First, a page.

Tehran pursues confrontation with US at the expense of Iraqis
Iran-sponsored militants launched a mortar and rocket attack against the US Embassy in Baghdad in its latest escalation against the United States.
Iran has instructed its Shia jihadist proxies to agitate against the United States in Iraq, exposing the false narratives of patriotism and nationalism that some have pushed to polish their sullied images.
Tehran was forced to admit responsibility for the shooting down of Ukrainian International Airlines Flight 752 in early January, exposing how the mullahs engaged in a wholesale campaign of lies and deceit before being called out.
However, Iranian officials still seek to stir up a conflict with Washington to maintain their country’s relevance in the region after suffering a severe blow when US President Donald Trump authorised a drone strike against Islamic Revolutionary Guard Corps al-Quds Force Major-General Qassem Soleimani.
The reason behind Iran’s “bravery” in squaring up to the United States is obvious — the fight is not on its turf. If Iran had to face the prospect of being struck on its own soil or if it escalated matters to the degree that forces the United States to begin a military campaign, it is certain Tehran would not be so keen to keep prodding a bigger beast repeatedly to elicit a reaction.
The Iranian economy is largely in tatters because of Trump’s maximum pressure campaign to convince Tehran of the merits of renegotiating a new agreement that not only addresses its obviously transparent nuclear weapons programme but also its malign activities in the region.
While Iran attempts to downplay its negative effects on the Middle East, none can forget that it was Iran that instigated the crisis in Yemen; it was Iran that assisted the regime of Syrian President Bashar Assad in slaughtering hundreds of thousands of Syrians and it was Iran that compromised, undermined and controlled the political systems of Iraq and Lebanon.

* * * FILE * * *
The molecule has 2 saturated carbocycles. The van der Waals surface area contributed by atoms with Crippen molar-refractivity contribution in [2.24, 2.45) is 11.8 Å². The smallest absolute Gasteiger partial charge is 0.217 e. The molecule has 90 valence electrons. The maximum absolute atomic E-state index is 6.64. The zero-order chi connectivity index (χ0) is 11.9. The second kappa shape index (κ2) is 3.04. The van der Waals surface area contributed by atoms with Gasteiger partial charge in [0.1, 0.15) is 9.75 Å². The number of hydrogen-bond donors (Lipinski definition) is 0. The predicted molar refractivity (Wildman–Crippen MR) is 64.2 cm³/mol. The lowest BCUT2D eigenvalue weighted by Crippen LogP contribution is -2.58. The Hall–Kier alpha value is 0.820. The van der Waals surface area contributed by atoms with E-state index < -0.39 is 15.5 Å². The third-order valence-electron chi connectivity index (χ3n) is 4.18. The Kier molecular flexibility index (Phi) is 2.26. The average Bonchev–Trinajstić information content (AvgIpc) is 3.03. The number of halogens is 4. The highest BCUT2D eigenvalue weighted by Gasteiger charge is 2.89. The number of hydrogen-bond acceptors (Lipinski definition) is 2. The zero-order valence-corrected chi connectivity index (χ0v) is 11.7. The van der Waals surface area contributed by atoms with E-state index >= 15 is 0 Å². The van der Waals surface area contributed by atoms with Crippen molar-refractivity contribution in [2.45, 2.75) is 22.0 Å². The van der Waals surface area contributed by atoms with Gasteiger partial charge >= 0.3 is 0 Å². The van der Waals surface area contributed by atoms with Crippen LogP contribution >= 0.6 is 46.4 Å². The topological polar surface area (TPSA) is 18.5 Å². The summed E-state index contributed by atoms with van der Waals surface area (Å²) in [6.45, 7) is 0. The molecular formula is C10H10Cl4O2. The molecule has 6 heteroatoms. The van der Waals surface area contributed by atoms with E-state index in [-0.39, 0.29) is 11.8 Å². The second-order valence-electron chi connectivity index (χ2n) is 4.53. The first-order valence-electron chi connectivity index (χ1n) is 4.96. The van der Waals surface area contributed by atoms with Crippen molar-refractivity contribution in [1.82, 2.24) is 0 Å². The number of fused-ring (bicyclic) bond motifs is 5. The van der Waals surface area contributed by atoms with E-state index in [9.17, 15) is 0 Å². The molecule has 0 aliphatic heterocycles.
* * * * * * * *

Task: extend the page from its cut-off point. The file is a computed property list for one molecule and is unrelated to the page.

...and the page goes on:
In the Iraqi example, Iran also controls countless Shia militias that are integrated within the state’s security apparatus, demonstrating how Iraq’s national security is undermined by Iranian malignancy. Iran further uses Iraq to, at least partially, sidestep US sanctions and drain Iraq of its wealth.
Iran is happy to escalate against the United States within Iraq’s borders because Tehran does not care about Iraqi lives. To that end, it mobilised its Shia jihadist politicians and militants, allowing radical clerics such as Muqtada al-Sadr to drop their act of being Iraqi nationalists opposed to foreign influence and lobby directly on behalf of the Iranian occupation.
Al-Sadr called for a “million-man march” for January 24 to push the departure of US forces from Iraq. What was conspicuously absent from those protests was a demand for the departure of Iran and its proxies that have carried out rocket attacks not only against US forces but also against sites in Saudi Arabia, as in the attacks on Riyadh’s oil infrastructure last summer.
No one should be surprised by the lack of demands for Iran to leave Iraq. After all, the protests were endorsed and supported by two of Iran’s top flunkies in the country, US-designated terrorist Qais Khazali and leader of the Badr Organisation and former cabinet minister Hadi al-Amiri.
What this does do, however, is expose the Tehran-sponsored axis in Iraq and allows both international actors and grass-roots activists represented by the protest movement that has been active since October to take action to hold them to account.
This is crucial because failure to do so would allow them to further Iran’s agenda on Iraqi soil, with potentially grave and tragic consequences for the Iraqi people who deserve more than to be pawns in Iran’s games and regional ambitions.